Pokemon collector cards are displayed in Pelham, N.Y. Wednesday, April 14, 1999.

Pokemon collector cards are displayed in Pelham, N.Y. Wednesday, April 14, 1999.

STEPHEN CHERNIN/AP

Everyone is talking about Pokemon again thanks to the massive mainstream success of Pokemon Go on smart phones. The series never actually went away — video games starring pocket monsters come out every year, as do animated movies and cartoon episodes — but there's nothing like a global phenomenon to make people stand up and say, "Can I make money off of this?"

A hopefully hot commodity in this case? Pokemon cards.

The Pokemon Trading Card game debuted more or less alongside the video game series it's based on (1996 in Japan, 1998 in North America), and it was a hit right off the bat, spawning tournaments and clubs all over the world. Its popularity has kept up to this day. In fact, the 2016 Pokemon World Championships, which incorporates card game tournaments in addition to its video game tournaments, just wrapped up in San Francisco earlier this month.

Contestants compete during the 2016 Pokemon World Championships on August 19, 2016 in San Francisco, California. Over 1,600 contestants from more than 30 countries are competed in tournaments.

Contestants compete during the 2016 Pokemon World Championships on August 19, 2016 in San Francisco, California. Over 1,600 contestants from more than 30 countries are competed in tournaments.

Justin Sullivan/Getty Images

If you've been on social media lately, you may have seen links being passed around to an AOL.com story from July titled "Here's how much your old Pokemon cards are worth now," which includes a video that flashes high, enticing prices across the screen for you to salivate over.

But before you go digging through your garage looking for your old cards (like I did), you should know that the AOL story is incredibly misleading at best, and horribly inaccurate at worst.

This is easy to check first-hand. AOL's story claims that a first edition holographic Machamp card — which came in early Pokemon Trading Card Game starter sets and is thus a card that many people might still have — is worth $2,500.

Larry Lopez, 11, John Armijo, 4, and Jaime Lopez, 10, look at rare Pokemon cards through a glass case at Cosmic Comics in Grand Prairie in 2000.

Larry Lopez, 11, John Armijo, 4, and Jaime Lopez, 10, look at rare Pokemon cards through a glass case at Cosmic Comics in Grand Prairie in 2000.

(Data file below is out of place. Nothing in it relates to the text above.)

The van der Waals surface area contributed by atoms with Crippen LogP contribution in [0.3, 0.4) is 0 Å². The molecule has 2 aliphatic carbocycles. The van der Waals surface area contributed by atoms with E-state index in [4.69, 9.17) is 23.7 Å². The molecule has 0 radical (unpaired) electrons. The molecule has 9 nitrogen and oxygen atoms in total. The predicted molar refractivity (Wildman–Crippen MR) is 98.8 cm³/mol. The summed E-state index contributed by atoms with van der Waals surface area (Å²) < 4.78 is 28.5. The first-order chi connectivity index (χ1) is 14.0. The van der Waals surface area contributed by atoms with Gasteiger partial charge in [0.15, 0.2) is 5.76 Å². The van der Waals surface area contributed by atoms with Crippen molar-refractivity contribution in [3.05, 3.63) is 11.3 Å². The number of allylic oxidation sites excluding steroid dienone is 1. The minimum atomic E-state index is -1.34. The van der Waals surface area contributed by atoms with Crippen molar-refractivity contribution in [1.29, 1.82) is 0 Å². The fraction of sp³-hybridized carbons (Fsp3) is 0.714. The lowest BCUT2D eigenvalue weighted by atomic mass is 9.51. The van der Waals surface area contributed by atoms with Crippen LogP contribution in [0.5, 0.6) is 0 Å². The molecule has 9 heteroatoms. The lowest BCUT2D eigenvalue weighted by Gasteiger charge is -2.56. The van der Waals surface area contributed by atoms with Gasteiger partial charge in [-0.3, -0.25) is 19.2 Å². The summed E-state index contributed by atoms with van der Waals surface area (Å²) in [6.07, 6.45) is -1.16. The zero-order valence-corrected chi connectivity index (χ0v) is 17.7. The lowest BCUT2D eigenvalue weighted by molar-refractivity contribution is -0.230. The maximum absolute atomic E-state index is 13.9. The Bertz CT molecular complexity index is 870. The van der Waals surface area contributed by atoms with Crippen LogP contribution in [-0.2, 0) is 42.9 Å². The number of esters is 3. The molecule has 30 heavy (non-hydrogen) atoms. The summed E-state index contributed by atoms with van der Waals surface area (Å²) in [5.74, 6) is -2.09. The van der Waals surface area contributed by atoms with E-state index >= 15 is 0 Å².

2000 File photo

I have two of them, one of which is still sealed in its original plastic packaging. Time for me to pay off my car, right?

Not so fast. One quick trip to eBay and you'll find plenty of Machamp cards being auctioned off. The highest-priced one I could find was sealed, like mine, and had a "Buy It Now" price of $24.99. But it's important to note that this is just the price the seller wants. A similarly mint condition card (also sealed) recently sold for a mere $7.10.

I'm not great at math, but I think $7.10 is a lot less than $2,500.

The problem with AOL's story is that they only looked for exceptionally high asking prices on cards. They apparently didn't bother to see what cards were actually being purchased, or for what price.

PokemonPrices.com, which stays up-to-date with what Pokemon cards are worth, does list the Machamp base set card as having a "highest" price of just more than $5,000, but the lowest marked price is $3.29, and there is no shortage of places where you can easily grab the card for less than $10.

So does that mean that all of your old cards are absolutely worthless? Well, not necessarily.

Dallas-based auction house Heritage Auctions actually ran some numbers on Pokemon cards in late July, when Pokemon Go was first taking off. They found that the popular of Pokemon Go caused eBay's daily number of Pokemon card sales to nearly double. And there are, in fact, still some cards that could be worth hundreds if not thousands. Heritage Auctions has a page on their website devoted entirely to Pokemon Cards.

The famous Pikachu Illustrator Card, for example, is still highly coveted. A mere 39 copies of this Japanese-only card exist, and they were given to contestants in an art contest. One of those sold for $90,000 in 2014, according to Heritage Auctions.

Other high-value cards include "error cards" (misprints and cards with mistakes), certain first edition cards (like Charizard) and "shadowless" cards. It's unlikely, but you might still be able to make a few hundred bucks off of a single card, or thousands from a collection of hard-to-find cards.

Me at a Dallas-area Pokemon mall event at some point in the ancient past. If you can't tell, I was way into Pokemon.

Me at a Dallas-area Pokemon mall event at some point in the ancient past. If you can't tell, I was way into Pokemon.

But the reality is that the vast majority of Pokemon cards are worth a few bucks each at most. And when you factor in eBay's cut and the cost it would take to individually list, sell and ship each of those cards, the value in selling them probably doesn't make it worth it.

So what can you do? Well, why not play with them again? 

As mentioned before, the Pokemon Trading Card Game is still going strong, and as long as you're not planning on entering a professional tournament any time soon, you can play with your old deck just like it's 1998 again. If you have children that are nearing a prime Pokemon age, it could be a great way to introduce them to something you were into when you were younger.

The Pokemon Company even has a digital version of the Pokemon Card Game that can be played online for free on Windows, Mac, iPad and Android. And if you buy any new Pokemon cards? They'll give you codes to get digital cards as well.

So your investment in Pokemon cards may have been as financially beneficial as Beanie Babies were, but don't throw them away, either, because not all value comes in the form of dollar bills.

What's Happening on GuideLive